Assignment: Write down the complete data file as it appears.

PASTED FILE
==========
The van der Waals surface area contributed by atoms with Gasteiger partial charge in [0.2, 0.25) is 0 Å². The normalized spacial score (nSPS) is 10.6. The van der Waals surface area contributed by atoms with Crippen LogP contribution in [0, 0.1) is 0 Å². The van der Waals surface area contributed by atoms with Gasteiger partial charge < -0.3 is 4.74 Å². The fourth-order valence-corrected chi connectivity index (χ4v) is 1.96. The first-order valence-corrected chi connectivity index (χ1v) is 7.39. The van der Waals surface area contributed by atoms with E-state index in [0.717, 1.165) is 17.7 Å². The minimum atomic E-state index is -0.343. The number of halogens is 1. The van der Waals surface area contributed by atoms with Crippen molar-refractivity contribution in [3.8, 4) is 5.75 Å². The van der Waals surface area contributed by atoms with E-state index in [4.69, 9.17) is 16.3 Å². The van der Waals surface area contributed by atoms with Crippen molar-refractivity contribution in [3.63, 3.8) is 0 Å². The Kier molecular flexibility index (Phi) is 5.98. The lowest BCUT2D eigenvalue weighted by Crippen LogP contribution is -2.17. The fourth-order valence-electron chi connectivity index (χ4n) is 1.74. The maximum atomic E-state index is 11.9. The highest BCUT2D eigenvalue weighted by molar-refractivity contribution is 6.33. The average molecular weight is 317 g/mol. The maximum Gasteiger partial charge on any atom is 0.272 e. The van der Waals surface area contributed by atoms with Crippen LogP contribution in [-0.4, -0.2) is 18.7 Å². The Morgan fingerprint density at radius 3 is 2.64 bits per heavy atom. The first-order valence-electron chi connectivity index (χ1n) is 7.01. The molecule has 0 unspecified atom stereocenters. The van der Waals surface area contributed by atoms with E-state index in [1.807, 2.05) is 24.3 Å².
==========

The van der Waals surface area contributed by atoms with Gasteiger partial charge in [0.2, 0.25) is 0 Å². The normalized spacial score (nSPS) is 10.6. The van der Waals surface area contributed by atoms with Crippen LogP contribution in [0, 0.1) is 0 Å². The van der Waals surface area contributed by atoms with Gasteiger partial charge < -0.3 is 4.74 Å². The fourth-order valence-corrected chi connectivity index (χ4v) is 1.96. The first-order valence-corrected chi connectivity index (χ1v) is 7.39. The van der Waals surface area contributed by atoms with E-state index in [0.717, 1.165) is 17.7 Å². The minimum atomic E-state index is -0.343. The number of halogens is 1. The van der Waals surface area contributed by atoms with Crippen molar-refractivity contribution in [3.8, 4) is 5.75 Å². The van der Waals surface area contributed by atoms with E-state index in [4.69, 9.17) is 16.3 Å². The van der Waals surface area contributed by atoms with Crippen molar-refractivity contribution in [3.63, 3.8) is 0 Å². The Kier molecular flexibility index (Phi) is 5.98. The lowest BCUT2D eigenvalue weighted by Crippen LogP contribution is -2.17. The fourth-order valence-electron chi connectivity index (χ4n) is 1.74. The maximum atomic E-state index is 11.9. The highest BCUT2D eigenvalue weighted by molar-refractivity contribution is 6.33. The average molecular weight is 317 g/mol. The maximum Gasteiger partial charge on any atom is 0.272 e. The van der Waals surface area contributed by atoms with Crippen LogP contribution in [-0.4, -0.2) is 18.7 Å². The Morgan fingerprint density at radius 3 is 2.64 bits per heavy atom. The first-order valence-electron chi connectivity index (χ1n) is 7.01. The molecule has 0 unspecified atom stereocenters. The van der Waals surface area contributed by atoms with E-state index in [1.807, 2.05) is 24.3 Å².